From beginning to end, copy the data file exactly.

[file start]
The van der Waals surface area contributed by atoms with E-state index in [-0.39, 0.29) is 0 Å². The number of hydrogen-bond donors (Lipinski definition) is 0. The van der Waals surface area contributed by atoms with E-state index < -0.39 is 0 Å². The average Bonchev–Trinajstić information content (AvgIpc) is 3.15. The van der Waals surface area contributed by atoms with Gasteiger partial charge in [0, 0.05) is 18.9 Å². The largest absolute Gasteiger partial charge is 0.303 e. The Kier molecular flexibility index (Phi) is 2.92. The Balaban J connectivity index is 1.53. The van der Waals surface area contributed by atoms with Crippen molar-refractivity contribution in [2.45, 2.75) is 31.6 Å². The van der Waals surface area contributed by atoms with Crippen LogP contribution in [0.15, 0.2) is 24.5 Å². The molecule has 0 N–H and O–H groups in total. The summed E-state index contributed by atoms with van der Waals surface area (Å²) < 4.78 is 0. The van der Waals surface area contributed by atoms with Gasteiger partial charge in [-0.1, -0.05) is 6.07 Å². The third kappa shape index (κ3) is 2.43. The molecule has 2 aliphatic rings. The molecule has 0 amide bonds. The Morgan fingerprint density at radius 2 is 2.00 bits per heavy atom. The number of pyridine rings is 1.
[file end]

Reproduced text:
The van der Waals surface area contributed by atoms with E-state index in [-0.39, 0.29) is 0 Å². The number of hydrogen-bond donors (Lipinski definition) is 0. The van der Waals surface area contributed by atoms with E-state index < -0.39 is 0 Å². The average Bonchev–Trinajstić information content (AvgIpc) is 3.15. The van der Waals surface area contributed by atoms with Gasteiger partial charge in [0, 0.05) is 18.9 Å². The largest absolute Gasteiger partial charge is 0.303 e. The Kier molecular flexibility index (Phi) is 2.92. The Balaban J connectivity index is 1.53. The van der Waals surface area contributed by atoms with Crippen molar-refractivity contribution in [2.45, 2.75) is 31.6 Å². The van der Waals surface area contributed by atoms with Crippen LogP contribution in [0.15, 0.2) is 24.5 Å². The molecule has 0 N–H and O–H groups in total. The summed E-state index contributed by atoms with van der Waals surface area (Å²) < 4.78 is 0. The van der Waals surface area contributed by atoms with Gasteiger partial charge in [-0.1, -0.05) is 6.07 Å². The third kappa shape index (κ3) is 2.43. The molecule has 2 aliphatic rings. The molecule has 0 amide bonds. The Morgan fingerprint density at radius 2 is 2.00 bits per heavy atom. The number of pyridine rings is 1.